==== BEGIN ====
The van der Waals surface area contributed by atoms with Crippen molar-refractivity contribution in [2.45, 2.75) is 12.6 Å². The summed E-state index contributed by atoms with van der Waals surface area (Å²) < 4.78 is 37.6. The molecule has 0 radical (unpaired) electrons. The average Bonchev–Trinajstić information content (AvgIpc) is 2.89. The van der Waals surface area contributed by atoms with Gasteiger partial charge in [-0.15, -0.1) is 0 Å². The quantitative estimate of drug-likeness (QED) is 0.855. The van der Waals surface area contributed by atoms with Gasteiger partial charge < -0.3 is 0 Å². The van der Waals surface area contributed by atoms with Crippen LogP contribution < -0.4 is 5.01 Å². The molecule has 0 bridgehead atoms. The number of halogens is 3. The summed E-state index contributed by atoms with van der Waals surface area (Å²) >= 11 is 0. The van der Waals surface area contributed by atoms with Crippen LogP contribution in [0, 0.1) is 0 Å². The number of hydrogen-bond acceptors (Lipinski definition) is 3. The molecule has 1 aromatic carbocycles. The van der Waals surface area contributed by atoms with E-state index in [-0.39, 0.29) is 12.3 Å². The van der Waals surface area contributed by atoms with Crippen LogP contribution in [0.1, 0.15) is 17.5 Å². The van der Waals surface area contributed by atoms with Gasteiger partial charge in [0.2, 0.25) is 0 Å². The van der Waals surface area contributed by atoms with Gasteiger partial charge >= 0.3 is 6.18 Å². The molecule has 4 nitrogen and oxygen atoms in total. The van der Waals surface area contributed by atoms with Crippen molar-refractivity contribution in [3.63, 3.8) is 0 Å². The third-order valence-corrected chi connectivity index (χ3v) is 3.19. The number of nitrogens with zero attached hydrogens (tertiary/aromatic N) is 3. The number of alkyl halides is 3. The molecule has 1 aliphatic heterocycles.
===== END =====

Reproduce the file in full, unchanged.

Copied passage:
The van der Waals surface area contributed by atoms with Crippen molar-refractivity contribution in [2.45, 2.75) is 12.6 Å². The summed E-state index contributed by atoms with van der Waals surface area (Å²) < 4.78 is 37.6. The molecule has 0 radical (unpaired) electrons. The average Bonchev–Trinajstić information content (AvgIpc) is 2.89. The van der Waals surface area contributed by atoms with Gasteiger partial charge in [-0.15, -0.1) is 0 Å². The quantitative estimate of drug-likeness (QED) is 0.855. The van der Waals surface area contributed by atoms with Gasteiger partial charge < -0.3 is 0 Å². The van der Waals surface area contributed by atoms with Crippen LogP contribution < -0.4 is 5.01 Å². The molecule has 0 bridgehead atoms. The number of halogens is 3. The summed E-state index contributed by atoms with van der Waals surface area (Å²) >= 11 is 0. The van der Waals surface area contributed by atoms with Crippen LogP contribution in [0, 0.1) is 0 Å². The number of hydrogen-bond acceptors (Lipinski definition) is 3. The molecule has 1 aromatic carbocycles. The van der Waals surface area contributed by atoms with E-state index in [-0.39, 0.29) is 12.3 Å². The van der Waals surface area contributed by atoms with Crippen LogP contribution in [0.1, 0.15) is 17.5 Å². The van der Waals surface area contributed by atoms with Gasteiger partial charge in [0.2, 0.25) is 0 Å². The van der Waals surface area contributed by atoms with Gasteiger partial charge >= 0.3 is 6.18 Å². The molecule has 4 nitrogen and oxygen atoms in total. The van der Waals surface area contributed by atoms with Crippen molar-refractivity contribution in [3.63, 3.8) is 0 Å². The third-order valence-corrected chi connectivity index (χ3v) is 3.19. The number of nitrogens with zero attached hydrogens (tertiary/aromatic N) is 3. The number of alkyl halides is 3. The molecule has 1 aliphatic heterocycles.